A deed is the written document that conveys a property from a grantor (e.g., seller) to a grantee (e.g., buyer). Among other things, the deed indicates the form of the estate that passes.
Fee simple (sometimes, “fee simple absolute”) is the most complete form of ownership one can have. It gives the owner the right to use, possess, or dispose of the land however the owner sees fit.
A life estate permits someone (often a parent) to possess a home (or other structure) until their death, at which time the home automatically conveys to someone else (the “remainderman”). For example, “A conveys to B in fee simple, but reserving unto A a life estate in the property for her own life.” This means that B can’t take over the property as long as A is alive, but once A dies, the property passes to B automatically. However, A could add to the end of that quote, “but with the authority to A to sell, convey, or dispose of the property or to mortgage all or any part of the property.” This gives A the right to change her mind as circumstances change. She can sell the property (extinguishing B’s future interest in it), or take out a mortgage on the property.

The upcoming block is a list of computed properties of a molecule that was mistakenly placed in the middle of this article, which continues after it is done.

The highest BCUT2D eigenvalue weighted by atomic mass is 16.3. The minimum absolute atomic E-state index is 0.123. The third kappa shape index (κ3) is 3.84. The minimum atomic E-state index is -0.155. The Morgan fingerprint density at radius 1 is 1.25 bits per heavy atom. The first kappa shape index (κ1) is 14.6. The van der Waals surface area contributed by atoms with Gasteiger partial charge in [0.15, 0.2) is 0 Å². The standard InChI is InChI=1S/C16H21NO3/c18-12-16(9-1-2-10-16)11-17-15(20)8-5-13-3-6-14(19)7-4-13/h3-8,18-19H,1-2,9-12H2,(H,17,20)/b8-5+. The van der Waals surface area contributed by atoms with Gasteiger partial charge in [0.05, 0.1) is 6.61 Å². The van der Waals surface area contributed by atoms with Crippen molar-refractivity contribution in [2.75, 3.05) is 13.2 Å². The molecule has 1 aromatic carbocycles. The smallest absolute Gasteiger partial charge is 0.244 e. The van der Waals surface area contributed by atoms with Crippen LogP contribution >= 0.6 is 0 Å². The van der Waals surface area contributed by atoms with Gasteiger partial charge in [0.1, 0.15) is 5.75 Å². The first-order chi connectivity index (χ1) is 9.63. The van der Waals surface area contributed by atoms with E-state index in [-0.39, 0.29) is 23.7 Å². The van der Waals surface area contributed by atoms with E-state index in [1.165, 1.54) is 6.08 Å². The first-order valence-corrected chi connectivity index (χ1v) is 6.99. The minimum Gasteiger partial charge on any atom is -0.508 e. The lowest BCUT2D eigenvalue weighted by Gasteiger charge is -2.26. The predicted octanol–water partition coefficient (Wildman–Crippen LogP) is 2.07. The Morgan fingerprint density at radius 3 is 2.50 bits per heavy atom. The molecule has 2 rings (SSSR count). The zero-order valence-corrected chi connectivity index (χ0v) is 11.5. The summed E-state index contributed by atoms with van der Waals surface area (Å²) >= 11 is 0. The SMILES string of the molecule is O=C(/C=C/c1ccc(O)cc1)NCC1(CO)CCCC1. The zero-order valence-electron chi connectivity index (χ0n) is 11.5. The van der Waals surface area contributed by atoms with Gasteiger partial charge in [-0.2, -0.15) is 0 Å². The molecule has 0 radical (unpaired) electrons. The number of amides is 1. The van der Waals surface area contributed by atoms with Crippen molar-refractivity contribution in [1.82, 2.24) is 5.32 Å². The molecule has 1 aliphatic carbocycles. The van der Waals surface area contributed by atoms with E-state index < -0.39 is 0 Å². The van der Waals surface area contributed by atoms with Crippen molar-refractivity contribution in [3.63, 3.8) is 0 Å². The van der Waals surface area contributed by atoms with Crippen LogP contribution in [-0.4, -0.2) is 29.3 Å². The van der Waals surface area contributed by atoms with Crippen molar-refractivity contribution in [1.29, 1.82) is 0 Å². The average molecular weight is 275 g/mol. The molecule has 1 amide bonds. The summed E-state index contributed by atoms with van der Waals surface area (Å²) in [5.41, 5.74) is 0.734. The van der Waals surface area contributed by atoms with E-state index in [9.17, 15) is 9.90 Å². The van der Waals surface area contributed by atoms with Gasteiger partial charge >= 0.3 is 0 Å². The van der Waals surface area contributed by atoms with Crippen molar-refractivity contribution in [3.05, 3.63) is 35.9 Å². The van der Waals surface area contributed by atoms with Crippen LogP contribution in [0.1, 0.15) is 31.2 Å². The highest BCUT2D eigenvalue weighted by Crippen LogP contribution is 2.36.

In some areas of the country (locally, Baltimore City and Anne Arundel County, MD), the owner of the land on which a house (or other structure) is built is owned by one person, and the home by another. In such a case, a leasehold interest is passed from one homeowner to the other. The owner of the home must pay an annual “ground rent” (usually $50 to $150 per year) to the owner of the land on which it’s built, who is quite literally their landlord. A new owner must be careful not to ignore their landlord’s payments even if the landlord is hard to find (often the case). The highest court in Maryland has allowed for a land owner to evict a homeowner for a relatively small amount of rent due.
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Rob Bodine is a Virginia attorney focusing his practice on real estate and intellectual property law. He’s currently Virginia counsel with First Class Title, Inc., a Maryland title insurance and settlement company. Rob is also a licensed title insurance agent in Maryland and Virginia.